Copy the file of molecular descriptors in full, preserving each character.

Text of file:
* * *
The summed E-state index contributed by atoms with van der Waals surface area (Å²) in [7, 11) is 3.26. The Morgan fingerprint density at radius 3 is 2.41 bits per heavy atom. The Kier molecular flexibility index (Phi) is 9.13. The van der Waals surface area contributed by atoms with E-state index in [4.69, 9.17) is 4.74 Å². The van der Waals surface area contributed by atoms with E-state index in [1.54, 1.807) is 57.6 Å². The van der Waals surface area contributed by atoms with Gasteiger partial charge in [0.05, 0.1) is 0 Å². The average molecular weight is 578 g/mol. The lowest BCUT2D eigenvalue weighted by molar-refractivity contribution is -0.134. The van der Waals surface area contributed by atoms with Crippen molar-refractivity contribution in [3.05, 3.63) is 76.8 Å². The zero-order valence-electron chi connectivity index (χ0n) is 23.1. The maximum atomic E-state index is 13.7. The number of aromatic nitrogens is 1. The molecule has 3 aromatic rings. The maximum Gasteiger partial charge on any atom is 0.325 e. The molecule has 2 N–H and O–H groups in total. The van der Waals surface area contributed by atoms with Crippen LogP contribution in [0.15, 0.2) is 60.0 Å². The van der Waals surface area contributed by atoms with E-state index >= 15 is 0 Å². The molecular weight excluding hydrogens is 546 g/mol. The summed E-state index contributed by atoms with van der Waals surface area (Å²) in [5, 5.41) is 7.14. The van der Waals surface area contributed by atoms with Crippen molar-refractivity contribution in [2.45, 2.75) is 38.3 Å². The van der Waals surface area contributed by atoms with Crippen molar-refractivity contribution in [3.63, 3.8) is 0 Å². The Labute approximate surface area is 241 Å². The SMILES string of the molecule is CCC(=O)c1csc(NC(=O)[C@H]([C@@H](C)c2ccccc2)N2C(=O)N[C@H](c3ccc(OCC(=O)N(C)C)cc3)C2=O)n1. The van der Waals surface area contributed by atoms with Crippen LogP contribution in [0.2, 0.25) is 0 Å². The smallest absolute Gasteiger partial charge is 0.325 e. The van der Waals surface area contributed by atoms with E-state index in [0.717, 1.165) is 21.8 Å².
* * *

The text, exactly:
The summed E-state index contributed by atoms with van der Waals surface area (Å²) in [7, 11) is 3.26. The Morgan fingerprint density at radius 3 is 2.41 bits per heavy atom. The Kier molecular flexibility index (Phi) is 9.13. The van der Waals surface area contributed by atoms with E-state index in [4.69, 9.17) is 4.74 Å². The van der Waals surface area contributed by atoms with E-state index in [1.54, 1.807) is 57.6 Å². The van der Waals surface area contributed by atoms with Gasteiger partial charge in [0.05, 0.1) is 0 Å². The average molecular weight is 578 g/mol. The lowest BCUT2D eigenvalue weighted by molar-refractivity contribution is -0.134. The van der Waals surface area contributed by atoms with Crippen molar-refractivity contribution in [3.05, 3.63) is 76.8 Å². The zero-order valence-electron chi connectivity index (χ0n) is 23.1. The maximum atomic E-state index is 13.7. The number of aromatic nitrogens is 1. The molecule has 3 aromatic rings. The maximum Gasteiger partial charge on any atom is 0.325 e. The molecule has 2 N–H and O–H groups in total. The van der Waals surface area contributed by atoms with Crippen LogP contribution in [0.15, 0.2) is 60.0 Å². The van der Waals surface area contributed by atoms with E-state index >= 15 is 0 Å². The molecular weight excluding hydrogens is 546 g/mol. The summed E-state index contributed by atoms with van der Waals surface area (Å²) in [5, 5.41) is 7.14. The van der Waals surface area contributed by atoms with Crippen molar-refractivity contribution in [2.45, 2.75) is 38.3 Å². The van der Waals surface area contributed by atoms with Crippen molar-refractivity contribution in [3.63, 3.8) is 0 Å². The Labute approximate surface area is 241 Å². The SMILES string of the molecule is CCC(=O)c1csc(NC(=O)[C@H]([C@@H](C)c2ccccc2)N2C(=O)N[C@H](c3ccc(OCC(=O)N(C)C)cc3)C2=O)n1. The van der Waals surface area contributed by atoms with Crippen LogP contribution in [0.2, 0.25) is 0 Å². The smallest absolute Gasteiger partial charge is 0.325 e. The van der Waals surface area contributed by atoms with E-state index in [0.717, 1.165) is 21.8 Å².